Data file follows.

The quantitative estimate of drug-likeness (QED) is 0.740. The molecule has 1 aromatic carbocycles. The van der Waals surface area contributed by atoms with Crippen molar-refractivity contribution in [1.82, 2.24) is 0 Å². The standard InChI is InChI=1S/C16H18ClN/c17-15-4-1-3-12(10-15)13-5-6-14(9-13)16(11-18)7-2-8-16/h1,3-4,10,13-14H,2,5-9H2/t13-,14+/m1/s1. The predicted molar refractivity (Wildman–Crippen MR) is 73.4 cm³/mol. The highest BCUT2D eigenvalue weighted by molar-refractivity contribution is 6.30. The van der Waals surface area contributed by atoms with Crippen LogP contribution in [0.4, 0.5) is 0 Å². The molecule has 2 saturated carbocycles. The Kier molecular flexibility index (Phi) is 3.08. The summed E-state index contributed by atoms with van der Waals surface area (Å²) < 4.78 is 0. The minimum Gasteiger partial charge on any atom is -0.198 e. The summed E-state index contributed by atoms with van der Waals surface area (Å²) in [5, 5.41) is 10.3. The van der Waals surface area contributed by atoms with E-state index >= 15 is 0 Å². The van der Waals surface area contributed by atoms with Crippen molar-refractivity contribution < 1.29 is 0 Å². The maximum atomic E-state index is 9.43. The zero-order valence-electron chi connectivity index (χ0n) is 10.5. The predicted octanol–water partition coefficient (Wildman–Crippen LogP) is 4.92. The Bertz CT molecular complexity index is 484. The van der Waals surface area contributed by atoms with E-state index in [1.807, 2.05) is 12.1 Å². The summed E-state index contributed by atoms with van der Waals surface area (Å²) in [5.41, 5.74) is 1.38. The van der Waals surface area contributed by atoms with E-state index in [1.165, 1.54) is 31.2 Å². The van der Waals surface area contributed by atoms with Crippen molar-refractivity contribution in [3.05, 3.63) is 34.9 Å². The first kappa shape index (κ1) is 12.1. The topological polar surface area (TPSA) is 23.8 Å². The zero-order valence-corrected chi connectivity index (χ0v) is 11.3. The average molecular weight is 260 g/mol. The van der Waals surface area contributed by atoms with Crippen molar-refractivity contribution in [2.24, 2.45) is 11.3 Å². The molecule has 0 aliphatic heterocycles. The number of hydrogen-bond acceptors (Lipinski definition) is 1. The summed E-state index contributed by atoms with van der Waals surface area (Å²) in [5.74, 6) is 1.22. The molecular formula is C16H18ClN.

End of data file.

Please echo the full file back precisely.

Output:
The quantitative estimate of drug-likeness (QED) is 0.740. The molecule has 1 aromatic carbocycles. The van der Waals surface area contributed by atoms with Crippen molar-refractivity contribution in [1.82, 2.24) is 0 Å². The standard InChI is InChI=1S/C16H18ClN/c17-15-4-1-3-12(10-15)13-5-6-14(9-13)16(11-18)7-2-8-16/h1,3-4,10,13-14H,2,5-9H2/t13-,14+/m1/s1. The predicted molar refractivity (Wildman–Crippen MR) is 73.4 cm³/mol. The highest BCUT2D eigenvalue weighted by molar-refractivity contribution is 6.30. The van der Waals surface area contributed by atoms with Crippen LogP contribution in [0.4, 0.5) is 0 Å². The molecule has 2 saturated carbocycles. The Kier molecular flexibility index (Phi) is 3.08. The summed E-state index contributed by atoms with van der Waals surface area (Å²) < 4.78 is 0. The minimum Gasteiger partial charge on any atom is -0.198 e. The summed E-state index contributed by atoms with van der Waals surface area (Å²) in [5, 5.41) is 10.3. The van der Waals surface area contributed by atoms with E-state index >= 15 is 0 Å². The van der Waals surface area contributed by atoms with Crippen molar-refractivity contribution < 1.29 is 0 Å². The maximum atomic E-state index is 9.43. The zero-order valence-electron chi connectivity index (χ0n) is 10.5. The predicted octanol–water partition coefficient (Wildman–Crippen LogP) is 4.92. The Bertz CT molecular complexity index is 484. The van der Waals surface area contributed by atoms with E-state index in [1.807, 2.05) is 12.1 Å². The summed E-state index contributed by atoms with van der Waals surface area (Å²) in [5.41, 5.74) is 1.38. The van der Waals surface area contributed by atoms with E-state index in [1.165, 1.54) is 31.2 Å². The van der Waals surface area contributed by atoms with Crippen molar-refractivity contribution in [3.05, 3.63) is 34.9 Å². The first kappa shape index (κ1) is 12.1. The topological polar surface area (TPSA) is 23.8 Å². The zero-order valence-corrected chi connectivity index (χ0v) is 11.3. The average molecular weight is 260 g/mol. The van der Waals surface area contributed by atoms with Crippen molar-refractivity contribution in [2.24, 2.45) is 11.3 Å². The molecule has 0 aliphatic heterocycles. The number of hydrogen-bond acceptors (Lipinski definition) is 1. The summed E-state index contributed by atoms with van der Waals surface area (Å²) in [5.74, 6) is 1.22. The molecular formula is C16H18ClN.